How Science Fiction Was Saved by Solaris and Jonathan Strahan

How Science Fiction Was Saved by Solaris and Jonathan Strahan

Infinity's End edited by Jonathan Strahan-smallA few years ago Black Gate asked “Is the Original SF and Fantasy Paperback Anthology Series Dead?” Those were dark, dark days, and I don’t like to think of them.

They’re over now. Science fiction was rescued from a barren wasteland of paperback sameness by the one publisher who had a decent shot: Solaris. They did it by taking a chance on a paperback anthology series that has become one of the most acclaimed and celebrated of the past few decades: Jonathan Strahan’s Infinity Project, which comes to a triumphant end this month with Infinity’s End, certain to be one of the most talked-about books of the year.

You see, years ago original anthology series like Damon Knight’s Orbit, Terry Carr’s Universe and Robert Silverberg’s New Dimensions were the very centre of science fiction, providing a prestigious and high-paying market for short fiction. They showcased the top names as well as up-and-coming talent. I could plunk down my three bucks at W.H. Smith in Halifax, Nova Scotia, knowing that the slender paperbacks I excitedly carried home would introduce me to half a dozen new writers.

Those books sold well, but publishers were savvy enough to know that it wasn’t just about the bottom line. When I read stories like Ursula K. Le Guin’s “The Ones Who Walk Away from Omelas” (from New Dimensions 3, 1974), Howard Waldrop’s “The Ugly Chickens” (Universe 10, 1981), or Isaac Asimov’s “The Bicentennial Man” (Stellar 2, 1977), I immediately began haunting book store stacks for books by Le Guin, Waldrop, and Asimov. There’s no reader as observant or loyal as a science fiction fan, and paperback anthologies, cheap and plentiful, were the perfect way to get authors in front of hungry new readers.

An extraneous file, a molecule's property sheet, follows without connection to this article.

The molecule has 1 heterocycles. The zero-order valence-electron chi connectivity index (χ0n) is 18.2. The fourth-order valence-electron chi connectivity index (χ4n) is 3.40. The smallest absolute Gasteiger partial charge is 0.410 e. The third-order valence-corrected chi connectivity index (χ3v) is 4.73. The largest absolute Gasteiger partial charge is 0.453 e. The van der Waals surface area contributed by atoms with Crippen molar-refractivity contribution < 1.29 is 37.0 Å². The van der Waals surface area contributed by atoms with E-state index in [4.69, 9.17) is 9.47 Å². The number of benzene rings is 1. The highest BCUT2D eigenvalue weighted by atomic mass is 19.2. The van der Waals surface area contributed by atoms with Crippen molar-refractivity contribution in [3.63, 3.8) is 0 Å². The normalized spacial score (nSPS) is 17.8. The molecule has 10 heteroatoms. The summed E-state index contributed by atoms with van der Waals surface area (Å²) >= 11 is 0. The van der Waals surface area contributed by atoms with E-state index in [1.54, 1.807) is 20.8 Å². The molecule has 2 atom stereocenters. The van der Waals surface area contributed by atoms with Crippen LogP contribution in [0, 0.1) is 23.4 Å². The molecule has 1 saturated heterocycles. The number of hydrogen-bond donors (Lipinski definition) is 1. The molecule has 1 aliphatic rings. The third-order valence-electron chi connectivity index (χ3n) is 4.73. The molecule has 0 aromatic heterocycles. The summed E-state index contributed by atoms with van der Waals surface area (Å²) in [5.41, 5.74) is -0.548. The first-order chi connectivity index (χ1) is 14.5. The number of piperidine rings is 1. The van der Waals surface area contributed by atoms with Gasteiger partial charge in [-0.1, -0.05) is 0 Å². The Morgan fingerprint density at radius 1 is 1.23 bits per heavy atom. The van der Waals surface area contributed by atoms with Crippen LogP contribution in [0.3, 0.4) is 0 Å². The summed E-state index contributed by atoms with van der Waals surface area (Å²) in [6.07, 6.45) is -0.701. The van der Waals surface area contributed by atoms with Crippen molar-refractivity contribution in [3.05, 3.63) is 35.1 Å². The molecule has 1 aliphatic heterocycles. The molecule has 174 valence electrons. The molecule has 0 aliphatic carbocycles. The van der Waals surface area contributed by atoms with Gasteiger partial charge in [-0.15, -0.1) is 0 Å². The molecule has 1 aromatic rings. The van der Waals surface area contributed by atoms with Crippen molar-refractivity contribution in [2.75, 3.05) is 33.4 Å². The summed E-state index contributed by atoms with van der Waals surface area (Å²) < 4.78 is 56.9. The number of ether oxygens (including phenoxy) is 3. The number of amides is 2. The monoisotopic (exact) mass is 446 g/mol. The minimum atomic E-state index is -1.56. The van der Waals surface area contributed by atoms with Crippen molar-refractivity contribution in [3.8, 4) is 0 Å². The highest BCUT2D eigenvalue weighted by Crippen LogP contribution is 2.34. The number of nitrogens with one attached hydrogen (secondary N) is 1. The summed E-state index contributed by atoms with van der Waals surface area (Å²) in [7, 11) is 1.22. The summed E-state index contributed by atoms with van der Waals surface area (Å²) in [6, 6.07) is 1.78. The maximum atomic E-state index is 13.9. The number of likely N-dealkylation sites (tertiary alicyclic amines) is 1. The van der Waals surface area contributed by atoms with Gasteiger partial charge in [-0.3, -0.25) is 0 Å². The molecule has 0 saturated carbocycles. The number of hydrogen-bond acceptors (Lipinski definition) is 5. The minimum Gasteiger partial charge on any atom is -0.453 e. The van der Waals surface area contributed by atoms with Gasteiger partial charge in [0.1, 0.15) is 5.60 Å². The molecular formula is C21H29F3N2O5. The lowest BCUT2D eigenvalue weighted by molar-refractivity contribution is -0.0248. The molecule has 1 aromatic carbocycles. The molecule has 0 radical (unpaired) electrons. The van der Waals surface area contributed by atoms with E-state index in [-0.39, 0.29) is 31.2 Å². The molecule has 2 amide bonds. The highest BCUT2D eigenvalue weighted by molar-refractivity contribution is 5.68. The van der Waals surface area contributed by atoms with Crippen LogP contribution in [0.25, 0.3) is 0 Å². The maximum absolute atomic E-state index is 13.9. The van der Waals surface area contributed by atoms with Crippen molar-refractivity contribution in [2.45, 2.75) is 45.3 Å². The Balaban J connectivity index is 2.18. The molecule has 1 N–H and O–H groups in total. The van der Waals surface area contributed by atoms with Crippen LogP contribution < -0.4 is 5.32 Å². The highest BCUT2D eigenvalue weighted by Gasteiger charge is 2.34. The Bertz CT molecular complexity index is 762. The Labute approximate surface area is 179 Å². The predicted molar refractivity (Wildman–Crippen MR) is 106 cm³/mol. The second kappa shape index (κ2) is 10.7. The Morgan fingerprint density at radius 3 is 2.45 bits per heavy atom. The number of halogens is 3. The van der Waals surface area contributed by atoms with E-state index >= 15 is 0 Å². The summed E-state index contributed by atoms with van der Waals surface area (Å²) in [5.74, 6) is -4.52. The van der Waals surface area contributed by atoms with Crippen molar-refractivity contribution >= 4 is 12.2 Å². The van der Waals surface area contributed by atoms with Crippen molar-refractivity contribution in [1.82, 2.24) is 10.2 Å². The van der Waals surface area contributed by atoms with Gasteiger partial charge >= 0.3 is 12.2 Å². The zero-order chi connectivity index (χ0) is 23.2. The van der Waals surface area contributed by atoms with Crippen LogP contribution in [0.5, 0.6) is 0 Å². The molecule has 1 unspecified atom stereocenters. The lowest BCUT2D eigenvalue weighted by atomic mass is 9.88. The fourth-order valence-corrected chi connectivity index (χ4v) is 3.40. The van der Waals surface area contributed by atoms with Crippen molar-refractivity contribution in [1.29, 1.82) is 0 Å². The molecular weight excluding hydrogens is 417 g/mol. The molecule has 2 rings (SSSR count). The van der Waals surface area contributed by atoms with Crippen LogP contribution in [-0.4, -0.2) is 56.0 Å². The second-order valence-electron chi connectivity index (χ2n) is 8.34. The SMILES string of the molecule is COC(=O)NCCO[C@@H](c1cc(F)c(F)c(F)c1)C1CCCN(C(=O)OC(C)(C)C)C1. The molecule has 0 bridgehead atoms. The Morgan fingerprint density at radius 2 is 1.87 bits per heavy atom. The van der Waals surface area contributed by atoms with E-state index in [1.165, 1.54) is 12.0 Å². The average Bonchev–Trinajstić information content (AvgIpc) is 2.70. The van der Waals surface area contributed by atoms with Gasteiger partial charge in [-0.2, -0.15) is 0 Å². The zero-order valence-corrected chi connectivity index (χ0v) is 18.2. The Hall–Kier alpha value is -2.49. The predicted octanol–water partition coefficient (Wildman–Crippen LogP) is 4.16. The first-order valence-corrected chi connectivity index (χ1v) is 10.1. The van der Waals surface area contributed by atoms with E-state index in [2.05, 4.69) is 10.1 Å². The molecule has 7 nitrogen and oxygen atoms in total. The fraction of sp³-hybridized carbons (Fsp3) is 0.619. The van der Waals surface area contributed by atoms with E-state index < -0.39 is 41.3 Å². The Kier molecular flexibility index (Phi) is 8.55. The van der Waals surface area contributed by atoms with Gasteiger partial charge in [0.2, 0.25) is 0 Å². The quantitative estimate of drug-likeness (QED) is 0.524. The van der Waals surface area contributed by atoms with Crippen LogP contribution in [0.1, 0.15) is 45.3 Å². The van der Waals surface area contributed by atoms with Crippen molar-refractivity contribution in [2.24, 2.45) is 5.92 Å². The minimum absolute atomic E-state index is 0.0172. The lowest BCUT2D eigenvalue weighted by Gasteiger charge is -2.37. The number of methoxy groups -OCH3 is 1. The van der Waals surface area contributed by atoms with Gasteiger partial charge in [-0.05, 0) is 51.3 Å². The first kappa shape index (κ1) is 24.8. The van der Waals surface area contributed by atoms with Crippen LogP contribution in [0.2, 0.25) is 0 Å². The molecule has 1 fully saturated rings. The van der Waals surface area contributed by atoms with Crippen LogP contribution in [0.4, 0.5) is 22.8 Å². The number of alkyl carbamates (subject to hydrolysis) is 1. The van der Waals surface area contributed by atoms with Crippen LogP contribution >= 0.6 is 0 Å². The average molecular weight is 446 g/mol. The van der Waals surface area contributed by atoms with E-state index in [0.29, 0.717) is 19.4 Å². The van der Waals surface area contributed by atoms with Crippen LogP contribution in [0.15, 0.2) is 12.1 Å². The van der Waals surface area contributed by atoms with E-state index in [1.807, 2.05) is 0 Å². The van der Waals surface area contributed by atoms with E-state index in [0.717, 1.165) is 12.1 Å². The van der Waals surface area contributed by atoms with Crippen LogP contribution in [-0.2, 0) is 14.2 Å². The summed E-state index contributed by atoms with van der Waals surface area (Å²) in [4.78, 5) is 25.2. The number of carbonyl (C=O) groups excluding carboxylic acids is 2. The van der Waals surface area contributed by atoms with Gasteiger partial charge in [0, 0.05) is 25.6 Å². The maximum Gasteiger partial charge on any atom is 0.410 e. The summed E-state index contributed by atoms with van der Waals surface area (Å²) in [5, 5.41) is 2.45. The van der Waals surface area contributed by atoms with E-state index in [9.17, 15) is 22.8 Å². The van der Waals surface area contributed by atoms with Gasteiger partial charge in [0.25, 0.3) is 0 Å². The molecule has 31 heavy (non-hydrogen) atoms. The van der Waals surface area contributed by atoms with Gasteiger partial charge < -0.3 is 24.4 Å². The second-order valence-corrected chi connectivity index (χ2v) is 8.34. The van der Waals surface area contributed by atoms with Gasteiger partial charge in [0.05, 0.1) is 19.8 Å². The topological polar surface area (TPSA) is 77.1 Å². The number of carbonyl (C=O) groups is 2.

The economics of publishing gradually changed over the decades, of course, and those changes eventually wiped out the original paperback series. DAW’s long-running “paperback magazine,” the monthly anthology edited by Martin Greenberg and his associates at Tekno Books, was the last of them, and when Marty passed away in 2011, DAW killed it, too. Old timers like me shook their heads, muttering “No one reads short stories any more.” True or false, that grumpy sentiment became conventional wisdom in American publishing. No one would take a chance on something as provably dead as anthologies. That meant fewer readers finding new writers, and fewer sales for those writers. The field slowly withered without a prestige anthology series, and it looked like it would do so forever.

Until Solaris, and Strahan.

[Click the images for Infinite-sized versions.]

The Infinity Project began in an unassuming way, with the release of the mass market paperback edition of Engineering Infinity in 2010.

But as the years went by it relentlessly accumulated accolades, and sales. In 2014 said “No one publisher has done as much for the short form of speculative fiction in Britain as Solaris,” and Black Gate proclaimed Meeting Infinity the “Most Successful Anthology of 2015,” with over 50% of its contents snapped up by Year’s Best volumes.

While Strahan delivered — and how — on the editorial side, Solaris has simultaneously been tireless in their promotion and support of the books. Virtually all of the titles remain in print; good news for those of you who are just catching on now. That includes Engineering Infinity, eight long years later.

Infinity Series Jonathan Strahan

The previous volumes in The Infinity Project

The Final Frontier Neil Clarke-smallOther publishers are taking note of Solaris’s success, and I’m seeing the first recent stirrings of American publishers beginning to experiment with prestige anthologies again.